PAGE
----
synthroid vs generic brand

Saturday Dance Party

Here’s my latest musical obsession: “Futer City” by Aavikko.

Says the liner notes, “A strong PWM-sound melody line opens this energetic ‘dance’ tune which combines the vocal performing of a home sick musical singing cyborg and a grown up men’s choir. The lyrics being in two languages, this is a true international effort.”

Since I can’t quite make out the English bits, and I don’t speak Finnish, I have no idea what the song is actually about. I’m guessing the chorus is from Futer City? And the cyborg wants to find his way there or back? And what about the woman who repeats the word “vegenia” between the two verses?

It’s a mystery.

TMI Thursday, Pride Edition

June is Pride month, which means that cities across the nation will be swarmed with shirtless men, loud, cheerful music, and corporate sponsorships. But, just to be contrary, San Diego doesn’t celebrate until July. Our Pride is always a week away from Comic-Con. Which means that you can sometimes see certain people, such as myself, in both places.

1. Tell me about your first Pride.
It was a long, long time ago. I was still in college, and the festival had to be held on campus. I think it was the only open space on the main street that was large enough. It was a really nice venue, though, with green lawns and towering oaks for shade. I remember that I essentially snuck in, because I walked up from the back side of the campus rather than through the gates, and so missed the table charging admission. There were the usual booths for tolerant churches, for support groups, and for souvenirs. There was a commitment ceremony on the stage and part of the AIDS quilt in an auditorium. It was more like a picnic or crafts fair than the modern booze-and-lube-sponsored partygasm.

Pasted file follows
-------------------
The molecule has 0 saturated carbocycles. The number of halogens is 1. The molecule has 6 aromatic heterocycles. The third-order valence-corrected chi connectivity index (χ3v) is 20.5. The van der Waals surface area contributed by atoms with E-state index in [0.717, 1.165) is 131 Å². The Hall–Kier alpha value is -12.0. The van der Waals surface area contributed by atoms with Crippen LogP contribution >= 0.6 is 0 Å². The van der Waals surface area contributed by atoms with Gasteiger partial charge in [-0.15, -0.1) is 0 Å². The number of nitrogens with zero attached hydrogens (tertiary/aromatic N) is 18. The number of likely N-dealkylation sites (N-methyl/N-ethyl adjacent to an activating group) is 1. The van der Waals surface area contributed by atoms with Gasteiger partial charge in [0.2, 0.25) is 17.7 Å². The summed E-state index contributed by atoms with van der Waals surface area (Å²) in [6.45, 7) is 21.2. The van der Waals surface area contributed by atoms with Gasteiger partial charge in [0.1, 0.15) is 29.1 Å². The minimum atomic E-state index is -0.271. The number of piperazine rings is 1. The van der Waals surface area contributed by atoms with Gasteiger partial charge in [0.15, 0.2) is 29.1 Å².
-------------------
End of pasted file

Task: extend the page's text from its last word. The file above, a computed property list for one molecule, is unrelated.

2. What did that first Pride mean to you?
Mainly that the world wasn’t completely filled with homophobes. That there were some people who I could be accepted by. And maybe among those people, there might even be someone for me. And one day, years later, I found him.